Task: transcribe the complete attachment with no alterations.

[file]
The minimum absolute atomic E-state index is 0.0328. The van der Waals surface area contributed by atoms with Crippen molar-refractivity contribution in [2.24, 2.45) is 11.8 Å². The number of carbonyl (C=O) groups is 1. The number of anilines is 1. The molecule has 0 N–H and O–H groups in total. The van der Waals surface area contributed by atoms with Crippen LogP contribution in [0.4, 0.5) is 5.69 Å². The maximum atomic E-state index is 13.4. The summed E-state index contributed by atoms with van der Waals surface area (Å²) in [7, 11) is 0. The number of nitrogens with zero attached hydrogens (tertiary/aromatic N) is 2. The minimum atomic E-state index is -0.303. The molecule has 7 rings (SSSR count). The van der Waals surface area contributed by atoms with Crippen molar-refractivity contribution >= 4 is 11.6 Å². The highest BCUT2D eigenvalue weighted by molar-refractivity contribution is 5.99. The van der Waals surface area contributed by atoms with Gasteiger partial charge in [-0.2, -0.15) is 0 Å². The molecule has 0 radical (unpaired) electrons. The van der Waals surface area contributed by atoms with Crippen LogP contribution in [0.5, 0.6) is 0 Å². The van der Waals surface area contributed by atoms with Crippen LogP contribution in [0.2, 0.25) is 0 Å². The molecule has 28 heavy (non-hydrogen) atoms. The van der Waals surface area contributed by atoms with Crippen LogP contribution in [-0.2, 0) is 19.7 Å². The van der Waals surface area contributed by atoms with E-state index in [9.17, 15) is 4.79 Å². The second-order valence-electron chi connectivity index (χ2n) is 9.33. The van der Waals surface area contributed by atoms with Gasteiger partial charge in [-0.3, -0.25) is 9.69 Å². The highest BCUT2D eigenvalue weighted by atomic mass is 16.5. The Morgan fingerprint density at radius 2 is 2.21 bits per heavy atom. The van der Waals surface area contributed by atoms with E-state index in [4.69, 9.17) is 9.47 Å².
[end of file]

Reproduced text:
The minimum absolute atomic E-state index is 0.0328. The van der Waals surface area contributed by atoms with Crippen molar-refractivity contribution in [2.24, 2.45) is 11.8 Å². The number of carbonyl (C=O) groups is 1. The number of anilines is 1. The molecule has 0 N–H and O–H groups in total. The van der Waals surface area contributed by atoms with Crippen LogP contribution in [0.4, 0.5) is 5.69 Å². The maximum atomic E-state index is 13.4. The summed E-state index contributed by atoms with van der Waals surface area (Å²) in [7, 11) is 0. The number of nitrogens with zero attached hydrogens (tertiary/aromatic N) is 2. The minimum atomic E-state index is -0.303. The molecule has 7 rings (SSSR count). The van der Waals surface area contributed by atoms with Crippen molar-refractivity contribution >= 4 is 11.6 Å². The highest BCUT2D eigenvalue weighted by molar-refractivity contribution is 5.99. The van der Waals surface area contributed by atoms with Gasteiger partial charge in [-0.2, -0.15) is 0 Å². The molecule has 0 radical (unpaired) electrons. The van der Waals surface area contributed by atoms with Crippen LogP contribution in [0.5, 0.6) is 0 Å². The van der Waals surface area contributed by atoms with Crippen LogP contribution in [0.2, 0.25) is 0 Å². The molecule has 28 heavy (non-hydrogen) atoms. The van der Waals surface area contributed by atoms with Crippen LogP contribution in [-0.2, 0) is 19.7 Å². The van der Waals surface area contributed by atoms with E-state index in [9.17, 15) is 4.79 Å². The second-order valence-electron chi connectivity index (χ2n) is 9.33. The van der Waals surface area contributed by atoms with Gasteiger partial charge in [-0.3, -0.25) is 9.69 Å². The highest BCUT2D eigenvalue weighted by atomic mass is 16.5. The Morgan fingerprint density at radius 2 is 2.21 bits per heavy atom. The van der Waals surface area contributed by atoms with E-state index in [4.69, 9.17) is 9.47 Å².